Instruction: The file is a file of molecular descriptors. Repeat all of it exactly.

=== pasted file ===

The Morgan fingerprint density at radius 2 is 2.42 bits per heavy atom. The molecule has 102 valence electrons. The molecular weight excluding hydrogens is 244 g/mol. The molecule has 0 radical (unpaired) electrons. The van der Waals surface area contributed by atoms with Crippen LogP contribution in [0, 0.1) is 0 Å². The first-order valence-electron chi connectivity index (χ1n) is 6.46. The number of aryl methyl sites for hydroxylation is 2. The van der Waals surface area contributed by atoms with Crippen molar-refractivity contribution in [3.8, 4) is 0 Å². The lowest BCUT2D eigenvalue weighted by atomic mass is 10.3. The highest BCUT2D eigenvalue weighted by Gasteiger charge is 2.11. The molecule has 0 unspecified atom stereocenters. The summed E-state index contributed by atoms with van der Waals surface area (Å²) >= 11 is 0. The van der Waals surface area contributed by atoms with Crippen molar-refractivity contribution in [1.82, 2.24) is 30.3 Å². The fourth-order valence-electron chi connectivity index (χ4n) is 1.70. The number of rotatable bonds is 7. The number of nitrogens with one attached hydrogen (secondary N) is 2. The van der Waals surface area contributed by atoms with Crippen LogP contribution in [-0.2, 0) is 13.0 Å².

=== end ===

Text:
The Morgan fingerprint density at radius 2 is 2.42 bits per heavy atom. The molecule has 102 valence electrons. The molecular weight excluding hydrogens is 244 g/mol. The molecule has 0 radical (unpaired) electrons. The van der Waals surface area contributed by atoms with Crippen LogP contribution in [0, 0.1) is 0 Å². The first-order valence-electron chi connectivity index (χ1n) is 6.46. The number of aryl methyl sites for hydroxylation is 2. The van der Waals surface area contributed by atoms with Crippen molar-refractivity contribution in [3.8, 4) is 0 Å². The lowest BCUT2D eigenvalue weighted by atomic mass is 10.3. The highest BCUT2D eigenvalue weighted by Gasteiger charge is 2.11. The molecule has 0 unspecified atom stereocenters. The summed E-state index contributed by atoms with van der Waals surface area (Å²) >= 11 is 0. The van der Waals surface area contributed by atoms with Crippen molar-refractivity contribution in [1.82, 2.24) is 30.3 Å². The fourth-order valence-electron chi connectivity index (χ4n) is 1.70. The number of rotatable bonds is 7. The number of nitrogens with one attached hydrogen (secondary N) is 2. The van der Waals surface area contributed by atoms with Crippen LogP contribution in [-0.2, 0) is 13.0 Å².